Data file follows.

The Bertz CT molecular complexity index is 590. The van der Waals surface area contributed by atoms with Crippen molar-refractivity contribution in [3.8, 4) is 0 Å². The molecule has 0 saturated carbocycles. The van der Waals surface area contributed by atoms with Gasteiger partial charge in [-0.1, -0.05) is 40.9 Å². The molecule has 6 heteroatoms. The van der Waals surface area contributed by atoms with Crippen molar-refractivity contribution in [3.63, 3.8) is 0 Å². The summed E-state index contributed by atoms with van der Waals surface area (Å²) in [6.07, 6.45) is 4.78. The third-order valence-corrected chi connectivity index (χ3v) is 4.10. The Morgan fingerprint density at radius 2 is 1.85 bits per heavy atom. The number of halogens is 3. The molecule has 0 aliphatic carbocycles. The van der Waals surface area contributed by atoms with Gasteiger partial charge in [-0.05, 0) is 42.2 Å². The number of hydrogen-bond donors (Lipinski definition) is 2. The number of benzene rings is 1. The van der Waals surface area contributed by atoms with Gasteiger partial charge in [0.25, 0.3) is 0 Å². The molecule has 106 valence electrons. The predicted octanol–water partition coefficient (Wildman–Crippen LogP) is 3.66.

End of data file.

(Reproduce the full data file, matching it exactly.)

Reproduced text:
The Bertz CT molecular complexity index is 590. The van der Waals surface area contributed by atoms with Crippen molar-refractivity contribution in [3.8, 4) is 0 Å². The molecule has 0 saturated carbocycles. The van der Waals surface area contributed by atoms with Gasteiger partial charge in [-0.1, -0.05) is 40.9 Å². The molecule has 6 heteroatoms. The van der Waals surface area contributed by atoms with Crippen molar-refractivity contribution in [3.63, 3.8) is 0 Å². The summed E-state index contributed by atoms with van der Waals surface area (Å²) in [6.07, 6.45) is 4.78. The third-order valence-corrected chi connectivity index (χ3v) is 4.10. The Morgan fingerprint density at radius 2 is 1.85 bits per heavy atom. The number of halogens is 3. The molecule has 0 aliphatic carbocycles. The van der Waals surface area contributed by atoms with Gasteiger partial charge in [-0.05, 0) is 42.2 Å². The number of hydrogen-bond donors (Lipinski definition) is 2. The number of benzene rings is 1. The van der Waals surface area contributed by atoms with Gasteiger partial charge in [0.25, 0.3) is 0 Å². The molecule has 106 valence electrons. The predicted octanol–water partition coefficient (Wildman–Crippen LogP) is 3.66.